In an article published in Foreign Affairs, titled “The Nuclear Domino Myth,” Johan Bergenas argues that a nuclear domino effect resulting from Iran’s nuclear weapons program in the Middle East is an overly fearful theory with no historical basis.
Bergenas points toward historical trends in nuclear arms races, the US nuclear umbrella, and the containment power of the Nuclear Non-Proliferation Treaty (NNPT) as reasons to delegitimize the nuclear domino theory in the Middle East. If the international community continues to use the theory, he argues, a self-fulfilling prophecy may find the region in an actual nuclear arms race.
Bergenas defines the nuclear domino effect (NDE) in the context of Iran’s influence: “If Iran develops nuclear weapons, its neighbors will inevitably do so too.” The author also points out that exclusively one political group does not use NDE. The theory is used by people on all sides of opinion to characterize the dangers of nuclear Iran, people like “US Senator Sam Nunn (D-GA)…John Bolton, conservative former ambassador to the UN, to Vice President Joe Biden.” The author assumes reader familiarity with the history of Iranian nuclear activity and after presenting his disbelief in nuclear domino theory, gives the reader an historical record of nuclear proliferation and regional influence. Bergenas points to the historical record of global nuclear development, or lack thereof, as proof that the nuclear domino theory in the Middle East is only a myth, and certainly not as dire as supporters have made it out to be.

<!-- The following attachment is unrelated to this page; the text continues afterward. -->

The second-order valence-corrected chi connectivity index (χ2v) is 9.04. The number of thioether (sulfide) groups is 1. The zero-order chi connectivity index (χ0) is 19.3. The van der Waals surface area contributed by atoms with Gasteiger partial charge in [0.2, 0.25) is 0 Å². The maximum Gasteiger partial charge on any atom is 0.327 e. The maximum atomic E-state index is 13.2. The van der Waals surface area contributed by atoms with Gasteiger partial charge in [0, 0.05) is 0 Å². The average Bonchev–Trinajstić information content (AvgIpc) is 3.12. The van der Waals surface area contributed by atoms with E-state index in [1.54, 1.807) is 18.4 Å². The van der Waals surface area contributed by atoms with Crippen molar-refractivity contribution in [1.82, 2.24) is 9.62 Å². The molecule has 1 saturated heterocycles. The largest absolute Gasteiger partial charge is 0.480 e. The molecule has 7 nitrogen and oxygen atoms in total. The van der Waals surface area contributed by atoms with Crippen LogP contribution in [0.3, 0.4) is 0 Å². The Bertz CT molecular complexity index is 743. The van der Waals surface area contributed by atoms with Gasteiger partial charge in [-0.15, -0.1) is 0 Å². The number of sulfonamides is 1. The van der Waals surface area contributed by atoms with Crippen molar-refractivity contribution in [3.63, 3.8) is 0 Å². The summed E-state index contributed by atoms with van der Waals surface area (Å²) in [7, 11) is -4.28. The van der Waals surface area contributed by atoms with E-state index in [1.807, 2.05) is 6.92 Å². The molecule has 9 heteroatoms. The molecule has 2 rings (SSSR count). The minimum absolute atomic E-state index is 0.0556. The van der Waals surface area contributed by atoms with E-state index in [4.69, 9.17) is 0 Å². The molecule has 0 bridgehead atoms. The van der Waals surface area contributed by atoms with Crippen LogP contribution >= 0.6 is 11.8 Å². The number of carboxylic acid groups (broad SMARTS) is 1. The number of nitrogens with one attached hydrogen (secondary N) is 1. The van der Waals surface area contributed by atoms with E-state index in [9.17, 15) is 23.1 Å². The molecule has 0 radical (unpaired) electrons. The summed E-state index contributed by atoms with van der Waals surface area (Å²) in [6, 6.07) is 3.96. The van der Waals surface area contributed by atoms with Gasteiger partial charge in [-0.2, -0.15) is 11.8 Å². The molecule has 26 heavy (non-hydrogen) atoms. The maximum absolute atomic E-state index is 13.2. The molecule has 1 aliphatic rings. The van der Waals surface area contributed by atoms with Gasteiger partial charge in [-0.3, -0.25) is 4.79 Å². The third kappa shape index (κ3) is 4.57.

He highlights that “after Israel developed a nuclear weapons capability in the late 1960’s, no regional nuclear chain reaction followed, even though the country is surrounded by rivals.” He calls attention to a similar situation after North Korea developed their nuclear weapons program, without causing South Korea or Japan to domino and develop in competition. The author also suggests that the strength of the NNPT and US influence have dissuaded many possible domino effects as well. He suggests that the US effort, and their visible success in avoiding widespread nuclear proliferation then, are the very reasons a nuclear domino effect remains a myth. He concludes this argument of nonproliferation through containment by pointing out heavy US influence and success in managing the Middle East’s nuclear desires, mainly citing United Arab Emirates' back down.